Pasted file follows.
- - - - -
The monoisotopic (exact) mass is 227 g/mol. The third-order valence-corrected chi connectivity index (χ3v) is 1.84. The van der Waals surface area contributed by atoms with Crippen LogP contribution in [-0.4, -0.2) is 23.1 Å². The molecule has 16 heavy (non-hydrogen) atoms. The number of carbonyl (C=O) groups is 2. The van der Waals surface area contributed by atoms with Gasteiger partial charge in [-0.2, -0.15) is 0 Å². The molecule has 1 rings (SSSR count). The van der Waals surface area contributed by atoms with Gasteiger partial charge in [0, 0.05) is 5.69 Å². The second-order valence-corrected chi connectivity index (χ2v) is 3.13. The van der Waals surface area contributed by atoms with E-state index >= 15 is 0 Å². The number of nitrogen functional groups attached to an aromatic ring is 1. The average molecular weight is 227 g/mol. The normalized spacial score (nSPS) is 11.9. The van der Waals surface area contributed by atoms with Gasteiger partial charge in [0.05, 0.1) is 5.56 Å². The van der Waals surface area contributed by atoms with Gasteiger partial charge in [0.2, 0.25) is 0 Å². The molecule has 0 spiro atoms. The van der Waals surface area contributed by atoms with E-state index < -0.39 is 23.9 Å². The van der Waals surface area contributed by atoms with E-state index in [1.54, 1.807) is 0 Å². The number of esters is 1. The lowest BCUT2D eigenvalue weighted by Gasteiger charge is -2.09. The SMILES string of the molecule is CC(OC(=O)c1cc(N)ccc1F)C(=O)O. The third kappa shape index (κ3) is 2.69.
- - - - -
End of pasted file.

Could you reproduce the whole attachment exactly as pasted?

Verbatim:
The monoisotopic (exact) mass is 227 g/mol. The third-order valence-corrected chi connectivity index (χ3v) is 1.84. The van der Waals surface area contributed by atoms with Crippen LogP contribution in [-0.4, -0.2) is 23.1 Å². The molecule has 16 heavy (non-hydrogen) atoms. The number of carbonyl (C=O) groups is 2. The van der Waals surface area contributed by atoms with Gasteiger partial charge in [-0.2, -0.15) is 0 Å². The molecule has 1 rings (SSSR count). The van der Waals surface area contributed by atoms with Gasteiger partial charge in [0, 0.05) is 5.69 Å². The second-order valence-corrected chi connectivity index (χ2v) is 3.13. The van der Waals surface area contributed by atoms with E-state index >= 15 is 0 Å². The number of nitrogen functional groups attached to an aromatic ring is 1. The average molecular weight is 227 g/mol. The normalized spacial score (nSPS) is 11.9. The van der Waals surface area contributed by atoms with Gasteiger partial charge in [0.05, 0.1) is 5.56 Å². The van der Waals surface area contributed by atoms with Gasteiger partial charge in [0.2, 0.25) is 0 Å². The molecule has 0 spiro atoms. The van der Waals surface area contributed by atoms with E-state index < -0.39 is 23.9 Å². The van der Waals surface area contributed by atoms with E-state index in [1.54, 1.807) is 0 Å². The number of esters is 1. The lowest BCUT2D eigenvalue weighted by Gasteiger charge is -2.09. The SMILES string of the molecule is CC(OC(=O)c1cc(N)ccc1F)C(=O)O. The third kappa shape index (κ3) is 2.69.